Soiled and Mutilated notes

As per Reserve Bank of India (Note Refund) Rules 2009  a soiled  note means  ”  a note which, has become dirty due to usage and also includes a two piece note pasted together wherein both the pieces presented belong to the same note, and form the entire note. A mutilated note” means a “note of which a portion is missing or which is composed of more than two pieces” .  The soiled notes should be accepted  over bank counters in payment of Government dues and for credit to accounts of the public maintained with banks.  However Banks should not reissue these notes to the public and should  deposit such notes  in currency chests for onward transmission to RBI offices as soiled note remittances for further processing.  For ensuring this banks  have been directed that notes in the denomination of Rs 100 and above are to be processed through machines conforming to “Note Authentication and Fitness Sorting Parameters” prescribed by Reserve Bank from time to time, before issuing them over the counters or through ATMs. To start with bank branches having average daily cash receipts of Rs 50 lakh and above have been asked to install  such machines.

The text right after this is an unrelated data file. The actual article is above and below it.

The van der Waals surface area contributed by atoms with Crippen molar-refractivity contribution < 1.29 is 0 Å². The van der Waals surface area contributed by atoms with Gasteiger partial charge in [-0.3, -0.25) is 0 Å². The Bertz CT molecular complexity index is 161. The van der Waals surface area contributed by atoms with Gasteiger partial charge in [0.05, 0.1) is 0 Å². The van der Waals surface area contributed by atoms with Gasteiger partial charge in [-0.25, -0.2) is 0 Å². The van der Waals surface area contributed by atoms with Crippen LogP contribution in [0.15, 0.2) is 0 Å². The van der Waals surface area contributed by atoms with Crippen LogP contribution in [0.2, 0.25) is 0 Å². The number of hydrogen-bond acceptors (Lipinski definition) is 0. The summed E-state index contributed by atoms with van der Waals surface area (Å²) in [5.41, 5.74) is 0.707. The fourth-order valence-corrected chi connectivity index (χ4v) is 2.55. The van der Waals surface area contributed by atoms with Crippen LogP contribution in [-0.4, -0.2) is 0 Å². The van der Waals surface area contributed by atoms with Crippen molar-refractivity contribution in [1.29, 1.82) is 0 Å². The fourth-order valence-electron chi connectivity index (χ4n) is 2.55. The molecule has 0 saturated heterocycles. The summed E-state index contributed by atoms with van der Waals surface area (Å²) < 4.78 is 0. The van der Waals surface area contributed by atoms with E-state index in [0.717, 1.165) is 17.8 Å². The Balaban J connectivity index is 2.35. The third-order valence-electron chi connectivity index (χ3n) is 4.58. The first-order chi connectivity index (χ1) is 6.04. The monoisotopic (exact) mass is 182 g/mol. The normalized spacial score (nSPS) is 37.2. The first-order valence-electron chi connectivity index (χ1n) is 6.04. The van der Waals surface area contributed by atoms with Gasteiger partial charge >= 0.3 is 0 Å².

Mutilated notes shall be presented to any of the designated bank branches of banks for adjudication.   In case of adjudication claims  in respect of notes of one rupee, two rupee, five rupee, ten rupee and twenty rupees denomination  if the area of the single largest undivided piece of the note presented is more than 50 percent of the area of the respective denomination, rounded off to the next complete square centimetre, full value on mutilated notes of the above  denominations shall be paid.  If  the area of the largest undivided piece of the note presented is less than or equal to 50 percent of the area of the note, the claim shall be rejected.

In case of adjudication claims for  currency notes of Rs 50 and above , full value of the mutilated notes shall be paid  if the area of the single largest undivided piece of the note presented is more than 65 percent of the area of the respective  denomination rounded off to the next complete square centimeter. If  the undivided area of the single largest undivided piece of the note presented is equal to or more than 40 percent and less than or equal to 65 percent of the area of the respective denomination rounded off to the next complete square centimeter, half the value of the note is payable.  If the area of the single largest undivided piece of the note is less than 40 percent, no value shall be payable, and the claim shall be rejected. However  if the claim of mutilated notes of rupees fifty to rupees one thousand denomination notes consists of a note composed of two pieces of the same note and the two pieces, individually, have an area equal to or more than 40 percent of the total area of the note in that denomination, then the claim may be refunded for full value.